After 24 years of marriage, my husband and I have have decided on a compromise to our dinner hour dilemma. I will eat a snack at 4 PM, and dinner will be served at 7 PM. As for the children, they will have a hearty snack and then I will block all entrances to cupboards and the refrigerator. If they are still hungry, I will brew them a fresh cup of black coffee. I read somewhere that coffee curbs your appetite. Consider it done.

Friday, December 11, 2015


As a former educator for nearly 20 years I am embarrassed to admit that I recently searched the Internet for “Books for kids who hate to read.” After all, don’t I know how to embed children with an unquenchable appetite for books? Evidently, I do not.

What I thought was being done in secret, warranted a giggle from my eighth grader for whom I began the search. As he looked over my shoulder he said, “That’s funny mom, kids who hate to read.” Exchanging words in order to defend my search wasn’t necessary. He knew that I was making my best effort to help him to engage in book reading without much struggle. “If the story is interesting, you’ll want to continue reading; so let’s find something interesting.”

I was thrilled with the amount of choices which popped up and was not surprised at the titles such as “Captain Underpants,” and “Diary of a Wimpy Kid,” both of which were too juvenile for an 8th grader.  Since his interest was piqued, he slid next to me on the chair and began looking at the different titles recommended for someone his age who struggles with reading. “That one looks boring,” “That’s for girls,” “Too many pages,” and “That sounds dumb,” were among his most common comments, which I fully expected. No one who finds reading difficult, has trouble remembering what he reads, and struggles with word deciphering, explodes with joy over new book choices.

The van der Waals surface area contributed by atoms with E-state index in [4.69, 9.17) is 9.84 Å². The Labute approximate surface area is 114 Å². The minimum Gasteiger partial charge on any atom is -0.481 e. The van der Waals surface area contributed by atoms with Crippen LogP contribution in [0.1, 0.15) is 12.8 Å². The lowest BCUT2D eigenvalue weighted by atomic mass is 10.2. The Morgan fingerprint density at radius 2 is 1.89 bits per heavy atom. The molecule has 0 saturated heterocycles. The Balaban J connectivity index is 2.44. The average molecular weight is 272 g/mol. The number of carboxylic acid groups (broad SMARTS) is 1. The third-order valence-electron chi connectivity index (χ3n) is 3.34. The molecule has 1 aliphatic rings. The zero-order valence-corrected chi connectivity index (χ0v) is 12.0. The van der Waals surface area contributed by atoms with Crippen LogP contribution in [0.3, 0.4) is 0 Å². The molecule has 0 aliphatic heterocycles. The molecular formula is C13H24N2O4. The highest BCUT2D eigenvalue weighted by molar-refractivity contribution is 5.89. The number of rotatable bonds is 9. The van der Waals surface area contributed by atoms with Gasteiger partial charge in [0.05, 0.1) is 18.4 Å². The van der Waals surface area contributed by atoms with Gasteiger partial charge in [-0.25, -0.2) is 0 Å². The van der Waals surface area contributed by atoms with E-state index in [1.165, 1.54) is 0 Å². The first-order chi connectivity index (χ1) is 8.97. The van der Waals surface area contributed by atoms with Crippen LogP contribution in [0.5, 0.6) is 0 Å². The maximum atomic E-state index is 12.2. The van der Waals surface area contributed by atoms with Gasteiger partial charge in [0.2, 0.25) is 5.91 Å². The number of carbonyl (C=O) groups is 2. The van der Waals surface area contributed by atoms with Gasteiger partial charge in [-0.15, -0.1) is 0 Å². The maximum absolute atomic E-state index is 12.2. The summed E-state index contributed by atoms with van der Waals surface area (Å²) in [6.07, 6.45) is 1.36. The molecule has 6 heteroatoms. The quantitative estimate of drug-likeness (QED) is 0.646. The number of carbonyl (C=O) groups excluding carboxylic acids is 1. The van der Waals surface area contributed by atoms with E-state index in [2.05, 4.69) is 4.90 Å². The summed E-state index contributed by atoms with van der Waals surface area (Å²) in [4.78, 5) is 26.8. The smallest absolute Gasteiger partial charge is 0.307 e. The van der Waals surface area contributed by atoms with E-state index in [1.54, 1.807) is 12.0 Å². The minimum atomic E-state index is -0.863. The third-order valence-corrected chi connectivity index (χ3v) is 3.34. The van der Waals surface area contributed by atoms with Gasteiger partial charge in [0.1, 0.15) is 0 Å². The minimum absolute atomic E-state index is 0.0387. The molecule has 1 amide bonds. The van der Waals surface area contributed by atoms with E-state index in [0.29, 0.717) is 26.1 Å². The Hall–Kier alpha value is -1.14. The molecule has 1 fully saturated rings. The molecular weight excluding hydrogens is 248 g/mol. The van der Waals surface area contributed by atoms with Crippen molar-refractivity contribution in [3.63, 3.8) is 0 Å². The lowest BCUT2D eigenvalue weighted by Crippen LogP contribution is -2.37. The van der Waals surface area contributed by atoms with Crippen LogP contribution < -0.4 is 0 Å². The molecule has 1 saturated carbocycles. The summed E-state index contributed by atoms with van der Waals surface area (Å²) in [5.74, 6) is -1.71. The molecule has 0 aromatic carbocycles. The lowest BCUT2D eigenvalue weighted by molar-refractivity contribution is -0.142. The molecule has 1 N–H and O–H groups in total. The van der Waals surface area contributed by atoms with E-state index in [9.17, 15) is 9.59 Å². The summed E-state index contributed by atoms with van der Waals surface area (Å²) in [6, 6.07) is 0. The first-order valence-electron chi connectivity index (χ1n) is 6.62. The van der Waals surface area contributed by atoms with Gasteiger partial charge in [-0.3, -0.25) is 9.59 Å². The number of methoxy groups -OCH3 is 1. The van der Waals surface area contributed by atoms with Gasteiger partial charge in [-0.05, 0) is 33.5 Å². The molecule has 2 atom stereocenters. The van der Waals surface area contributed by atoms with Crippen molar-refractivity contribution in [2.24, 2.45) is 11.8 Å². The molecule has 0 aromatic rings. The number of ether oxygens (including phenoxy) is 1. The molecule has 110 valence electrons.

Regardless of the compelling synopsis of the various books we perused, it’s the picture on the cover and low page count that prompts his choosing. If a book report could be done using the articles found in Sports Illustrated for Kids magazine, book selecting would disappear until high school.

I’m grateful that character building falls on the shoulders of the parent and is independent of hating to read. The same cannot be said for Bible reading, yet people continue to make excuses for letting their Bible remain closed and attracting dust on the shelf. “It’s too wordy” “Too many rules and expectations,” “Hard to understand” or “It’s not for me,” are just a few of the excuses people use for not spending time communicating with their heavenly Father. God’s Word, the Bible, is a living, breathing guidebook for navigating life, inspired by God, the creator of the universe. Not reading God’s Word has consequences I am not willing to experience and reading it has life changing consequences I prefer to embrace.

Finally my son decided on a book that was 312 pages, has large print, made the list of books for haters, and has an appealing cover. Our hopes are high. Comprehension is going to be another hurdle over which to leap, and for that reason, if I need to dress up in the characters while he reads the story aloud, we will visit that option. I have no shame and conveniently have a large bin in the garage labeled “costumes.”